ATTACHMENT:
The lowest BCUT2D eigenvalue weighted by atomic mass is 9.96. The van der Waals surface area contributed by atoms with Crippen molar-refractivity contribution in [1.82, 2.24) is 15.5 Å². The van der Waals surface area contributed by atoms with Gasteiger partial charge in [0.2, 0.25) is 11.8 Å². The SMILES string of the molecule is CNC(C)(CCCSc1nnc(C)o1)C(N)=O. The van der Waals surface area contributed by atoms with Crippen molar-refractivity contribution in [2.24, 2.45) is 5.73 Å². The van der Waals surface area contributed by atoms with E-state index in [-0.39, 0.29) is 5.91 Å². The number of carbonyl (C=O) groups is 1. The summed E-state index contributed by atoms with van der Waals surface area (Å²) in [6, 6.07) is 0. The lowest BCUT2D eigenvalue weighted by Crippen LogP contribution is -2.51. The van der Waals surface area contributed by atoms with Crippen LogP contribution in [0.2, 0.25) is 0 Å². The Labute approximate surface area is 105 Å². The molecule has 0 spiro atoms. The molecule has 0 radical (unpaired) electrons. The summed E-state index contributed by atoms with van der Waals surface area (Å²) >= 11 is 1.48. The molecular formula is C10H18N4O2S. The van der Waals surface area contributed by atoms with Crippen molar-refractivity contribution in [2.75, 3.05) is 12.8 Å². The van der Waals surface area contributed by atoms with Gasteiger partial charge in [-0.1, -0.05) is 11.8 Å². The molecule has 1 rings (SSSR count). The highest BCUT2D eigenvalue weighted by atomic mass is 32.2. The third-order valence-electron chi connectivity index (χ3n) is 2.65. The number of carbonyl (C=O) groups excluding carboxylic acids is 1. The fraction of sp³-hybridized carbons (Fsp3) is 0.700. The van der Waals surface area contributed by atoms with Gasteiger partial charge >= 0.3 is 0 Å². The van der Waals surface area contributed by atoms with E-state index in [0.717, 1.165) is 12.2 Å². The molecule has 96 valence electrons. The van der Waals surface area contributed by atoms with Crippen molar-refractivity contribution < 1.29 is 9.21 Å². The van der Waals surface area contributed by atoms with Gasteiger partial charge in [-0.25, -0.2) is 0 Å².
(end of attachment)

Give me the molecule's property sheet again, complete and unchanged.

The lowest BCUT2D eigenvalue weighted by atomic mass is 9.96. The van der Waals surface area contributed by atoms with Crippen molar-refractivity contribution in [1.82, 2.24) is 15.5 Å². The van der Waals surface area contributed by atoms with Gasteiger partial charge in [0.2, 0.25) is 11.8 Å². The SMILES string of the molecule is CNC(C)(CCCSc1nnc(C)o1)C(N)=O. The van der Waals surface area contributed by atoms with Crippen molar-refractivity contribution in [2.24, 2.45) is 5.73 Å². The van der Waals surface area contributed by atoms with E-state index in [-0.39, 0.29) is 5.91 Å². The number of carbonyl (C=O) groups is 1. The summed E-state index contributed by atoms with van der Waals surface area (Å²) in [6, 6.07) is 0. The lowest BCUT2D eigenvalue weighted by Crippen LogP contribution is -2.51. The van der Waals surface area contributed by atoms with Crippen LogP contribution in [0.2, 0.25) is 0 Å². The Labute approximate surface area is 105 Å². The molecule has 0 spiro atoms. The molecule has 0 radical (unpaired) electrons. The summed E-state index contributed by atoms with van der Waals surface area (Å²) >= 11 is 1.48. The molecular formula is C10H18N4O2S. The van der Waals surface area contributed by atoms with Crippen molar-refractivity contribution in [2.75, 3.05) is 12.8 Å². The van der Waals surface area contributed by atoms with Gasteiger partial charge in [-0.1, -0.05) is 11.8 Å². The molecule has 1 rings (SSSR count). The highest BCUT2D eigenvalue weighted by atomic mass is 32.2. The third-order valence-electron chi connectivity index (χ3n) is 2.65. The number of carbonyl (C=O) groups excluding carboxylic acids is 1. The fraction of sp³-hybridized carbons (Fsp3) is 0.700. The van der Waals surface area contributed by atoms with Gasteiger partial charge >= 0.3 is 0 Å². The van der Waals surface area contributed by atoms with E-state index in [0.717, 1.165) is 12.2 Å². The molecule has 96 valence electrons. The van der Waals surface area contributed by atoms with Crippen molar-refractivity contribution < 1.29 is 9.21 Å². The van der Waals surface area contributed by atoms with Gasteiger partial charge in [-0.25, -0.2) is 0 Å².